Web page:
>     flexible.  For example, having a separately allocated shadow 
>     information structure allows us to implement a symmetric algorithm
>     with respect to a process attempting to lock A and a process attempting
>     to lock B.  They would bump a ref count in the shared shadow info
>     structure and then simply check that the association still exists
>     after the lock has been successfully obtained.

This check would happen either within the namecache code or from the
user side.

 - Having to check the association from the user side is tedious and error

   It's a general argument against unstable groups and intervening
   overlays, too: it wouldn't make me happy if the nullfs vop routines
   should start with checking the shadow association, and if it's not
   found, then either bail out or call internally for the resolver, etc...

 - ... and I don't see how would we check the association within the
   backend code: what expectations would we have, how to react if
   the lock routine finds the expected link missing when the control
   is acquired?

>     embedded in B, aka B(L), then A would have to bump B's ref count
>     prior to attempting to obtain the lock, to prevent B from going away.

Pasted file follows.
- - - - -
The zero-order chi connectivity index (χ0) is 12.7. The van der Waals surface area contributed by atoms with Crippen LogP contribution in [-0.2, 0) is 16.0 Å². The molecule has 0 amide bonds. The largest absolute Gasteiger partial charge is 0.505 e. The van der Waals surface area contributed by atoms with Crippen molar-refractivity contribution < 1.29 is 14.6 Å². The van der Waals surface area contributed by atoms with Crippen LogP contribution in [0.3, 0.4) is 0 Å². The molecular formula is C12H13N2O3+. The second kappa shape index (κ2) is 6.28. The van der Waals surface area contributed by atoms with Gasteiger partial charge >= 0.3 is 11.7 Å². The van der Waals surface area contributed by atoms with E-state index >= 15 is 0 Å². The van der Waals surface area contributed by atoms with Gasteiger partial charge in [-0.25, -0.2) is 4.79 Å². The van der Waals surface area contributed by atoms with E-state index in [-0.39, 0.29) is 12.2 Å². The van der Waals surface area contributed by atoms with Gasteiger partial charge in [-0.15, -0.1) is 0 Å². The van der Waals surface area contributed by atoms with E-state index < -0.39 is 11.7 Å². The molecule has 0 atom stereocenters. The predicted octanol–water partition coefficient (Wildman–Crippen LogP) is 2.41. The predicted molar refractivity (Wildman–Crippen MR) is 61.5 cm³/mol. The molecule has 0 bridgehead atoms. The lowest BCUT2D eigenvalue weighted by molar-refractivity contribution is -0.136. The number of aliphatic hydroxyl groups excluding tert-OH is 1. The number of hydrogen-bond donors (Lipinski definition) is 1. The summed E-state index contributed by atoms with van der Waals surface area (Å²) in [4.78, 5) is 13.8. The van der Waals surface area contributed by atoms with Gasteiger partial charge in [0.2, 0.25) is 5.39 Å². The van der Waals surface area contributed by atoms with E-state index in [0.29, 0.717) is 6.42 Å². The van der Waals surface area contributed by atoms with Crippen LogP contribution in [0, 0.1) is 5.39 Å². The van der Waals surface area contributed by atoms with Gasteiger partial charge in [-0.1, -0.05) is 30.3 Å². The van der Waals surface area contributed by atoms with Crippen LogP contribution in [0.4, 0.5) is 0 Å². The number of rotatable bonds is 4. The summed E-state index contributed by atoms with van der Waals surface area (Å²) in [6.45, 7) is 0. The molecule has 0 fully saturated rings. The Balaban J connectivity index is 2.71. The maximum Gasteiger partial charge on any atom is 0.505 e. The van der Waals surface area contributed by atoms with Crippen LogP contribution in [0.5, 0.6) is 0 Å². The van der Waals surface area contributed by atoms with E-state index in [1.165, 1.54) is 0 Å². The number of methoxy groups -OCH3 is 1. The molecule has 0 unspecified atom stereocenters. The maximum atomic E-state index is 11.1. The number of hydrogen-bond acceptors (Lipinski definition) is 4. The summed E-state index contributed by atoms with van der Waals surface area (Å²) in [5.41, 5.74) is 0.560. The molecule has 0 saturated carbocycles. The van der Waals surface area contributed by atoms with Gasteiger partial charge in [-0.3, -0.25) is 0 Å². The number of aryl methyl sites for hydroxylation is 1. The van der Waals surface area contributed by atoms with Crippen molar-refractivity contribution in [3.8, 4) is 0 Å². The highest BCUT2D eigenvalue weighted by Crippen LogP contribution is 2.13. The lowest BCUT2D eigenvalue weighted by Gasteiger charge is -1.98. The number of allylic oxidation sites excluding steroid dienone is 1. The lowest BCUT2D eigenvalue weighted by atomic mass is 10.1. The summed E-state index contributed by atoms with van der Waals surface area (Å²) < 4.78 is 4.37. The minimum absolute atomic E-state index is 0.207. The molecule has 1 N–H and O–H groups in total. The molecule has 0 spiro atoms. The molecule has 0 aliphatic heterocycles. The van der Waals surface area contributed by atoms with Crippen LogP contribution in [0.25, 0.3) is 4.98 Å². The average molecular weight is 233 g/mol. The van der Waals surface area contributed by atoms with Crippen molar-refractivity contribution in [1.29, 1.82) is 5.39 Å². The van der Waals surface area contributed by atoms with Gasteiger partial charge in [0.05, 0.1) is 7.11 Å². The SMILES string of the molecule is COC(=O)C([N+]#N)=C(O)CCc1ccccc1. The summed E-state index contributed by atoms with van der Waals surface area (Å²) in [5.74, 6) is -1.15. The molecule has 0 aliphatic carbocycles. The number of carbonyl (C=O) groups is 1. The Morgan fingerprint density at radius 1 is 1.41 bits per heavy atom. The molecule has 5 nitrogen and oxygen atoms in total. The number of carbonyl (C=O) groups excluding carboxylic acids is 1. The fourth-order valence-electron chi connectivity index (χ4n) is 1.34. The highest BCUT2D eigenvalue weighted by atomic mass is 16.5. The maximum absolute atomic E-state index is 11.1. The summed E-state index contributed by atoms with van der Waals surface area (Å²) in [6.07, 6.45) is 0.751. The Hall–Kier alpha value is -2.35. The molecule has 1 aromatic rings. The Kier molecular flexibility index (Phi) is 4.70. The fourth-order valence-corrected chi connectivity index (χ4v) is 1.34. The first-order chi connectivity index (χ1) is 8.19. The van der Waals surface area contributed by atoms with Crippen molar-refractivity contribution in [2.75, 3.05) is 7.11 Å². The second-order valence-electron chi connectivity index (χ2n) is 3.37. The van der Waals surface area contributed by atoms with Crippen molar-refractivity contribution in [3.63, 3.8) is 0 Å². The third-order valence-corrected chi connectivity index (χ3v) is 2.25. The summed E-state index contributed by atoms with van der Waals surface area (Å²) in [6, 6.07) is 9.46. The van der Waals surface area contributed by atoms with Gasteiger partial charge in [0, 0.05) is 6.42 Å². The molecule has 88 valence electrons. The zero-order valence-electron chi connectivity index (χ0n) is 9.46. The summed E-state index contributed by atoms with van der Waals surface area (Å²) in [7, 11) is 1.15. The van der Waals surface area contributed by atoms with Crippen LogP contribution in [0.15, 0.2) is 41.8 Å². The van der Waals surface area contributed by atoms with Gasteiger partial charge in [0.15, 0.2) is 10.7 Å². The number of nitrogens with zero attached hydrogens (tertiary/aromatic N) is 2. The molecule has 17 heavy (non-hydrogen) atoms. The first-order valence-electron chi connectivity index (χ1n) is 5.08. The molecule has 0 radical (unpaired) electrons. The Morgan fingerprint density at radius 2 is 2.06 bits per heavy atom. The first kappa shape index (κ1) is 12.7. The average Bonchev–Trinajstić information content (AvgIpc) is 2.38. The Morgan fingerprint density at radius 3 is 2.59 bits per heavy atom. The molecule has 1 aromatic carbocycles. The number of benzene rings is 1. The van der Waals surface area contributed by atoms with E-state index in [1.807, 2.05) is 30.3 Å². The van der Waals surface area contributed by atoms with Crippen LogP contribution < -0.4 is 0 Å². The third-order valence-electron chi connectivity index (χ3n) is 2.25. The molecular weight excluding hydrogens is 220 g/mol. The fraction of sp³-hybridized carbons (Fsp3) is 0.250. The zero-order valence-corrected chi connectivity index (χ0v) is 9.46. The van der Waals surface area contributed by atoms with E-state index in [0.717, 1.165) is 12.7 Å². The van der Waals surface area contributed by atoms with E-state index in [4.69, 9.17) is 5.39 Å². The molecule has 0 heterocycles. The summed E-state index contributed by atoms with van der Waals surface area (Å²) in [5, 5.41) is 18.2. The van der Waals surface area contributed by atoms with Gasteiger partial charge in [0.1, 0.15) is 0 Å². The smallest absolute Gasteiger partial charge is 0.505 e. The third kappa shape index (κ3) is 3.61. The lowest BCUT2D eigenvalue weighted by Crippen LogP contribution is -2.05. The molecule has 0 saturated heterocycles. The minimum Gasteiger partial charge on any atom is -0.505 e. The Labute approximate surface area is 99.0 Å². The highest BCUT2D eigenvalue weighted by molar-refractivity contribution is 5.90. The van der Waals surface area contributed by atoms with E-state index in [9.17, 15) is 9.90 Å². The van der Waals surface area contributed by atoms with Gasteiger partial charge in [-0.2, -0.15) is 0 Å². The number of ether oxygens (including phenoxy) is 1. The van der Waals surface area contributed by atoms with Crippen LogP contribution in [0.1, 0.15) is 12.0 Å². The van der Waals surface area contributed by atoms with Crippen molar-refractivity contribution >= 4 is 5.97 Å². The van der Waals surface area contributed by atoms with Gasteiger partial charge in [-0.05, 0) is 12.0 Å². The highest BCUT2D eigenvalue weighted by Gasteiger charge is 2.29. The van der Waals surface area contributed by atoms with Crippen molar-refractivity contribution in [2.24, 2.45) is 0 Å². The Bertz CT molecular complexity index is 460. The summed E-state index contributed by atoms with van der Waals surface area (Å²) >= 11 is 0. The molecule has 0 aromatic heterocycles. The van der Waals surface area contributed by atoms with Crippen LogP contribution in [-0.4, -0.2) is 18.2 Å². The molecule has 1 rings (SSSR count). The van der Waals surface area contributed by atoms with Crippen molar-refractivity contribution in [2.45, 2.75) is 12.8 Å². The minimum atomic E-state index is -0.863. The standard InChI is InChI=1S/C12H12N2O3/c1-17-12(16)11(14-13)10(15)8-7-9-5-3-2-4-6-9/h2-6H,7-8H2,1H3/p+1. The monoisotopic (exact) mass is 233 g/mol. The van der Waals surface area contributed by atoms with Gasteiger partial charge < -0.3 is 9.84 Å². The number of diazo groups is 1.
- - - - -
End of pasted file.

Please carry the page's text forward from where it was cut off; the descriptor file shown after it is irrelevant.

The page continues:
>     This is highly assymetric and could introduce hard to find bugs.

"Lock is at B" is equivalent with "B is ref'd". These are moved off from
B in one atomic step.

Would de-Gianting break this? If yes: uncureably?

>     I understand what you are trying to do by defering tree cleanups until
>     re-resolution, but I think its a mistake.  It's always a bad idea to
>     allow inconsistent data topologies.  Implementation details can come
>     out and bite you and tracking down the bugs becomes almost impossible
>     because the code that caused the bug might have run seconds or minutes
>     before the code that, during re-resolution, hits the bug.

Who is in the position of deeming a data topology "inconsistent"? Is it
an intrinsic property of the group?

A possible answer is: no; the one who can cry "inconsistent" is the one
who made and/or makes use of it.

>     Algorithmic simplicity is a lot more important then avoiding malloc()'s.
>     It's too easy to program yourself in a corner.

The need of making ad hoc choices is a sign of looking for solutions in
the wrong problem domain. And in particular, they don't contribute to
algorithmic simplicity.

And I do have questions for which I don't have unambigous answers when
it comes to unstable groups. Say we have the following chain:

  A -> B -> C -> D -> E

An fs syscall handler bumps into the chain at C. It wraps down to E,
which in turn gets passed off to cache_setunresolved(). As we are into
unstable groups and immediate cleanups, the group is blown up.

  Q1. Should the group be totally disintegrated, should it be just the
  part over E, or should it be just the single D -> E link which gets
  cut? Why this or that way?

  Q2. After the blowup, how to set the lock state of the certain
  distinct parts?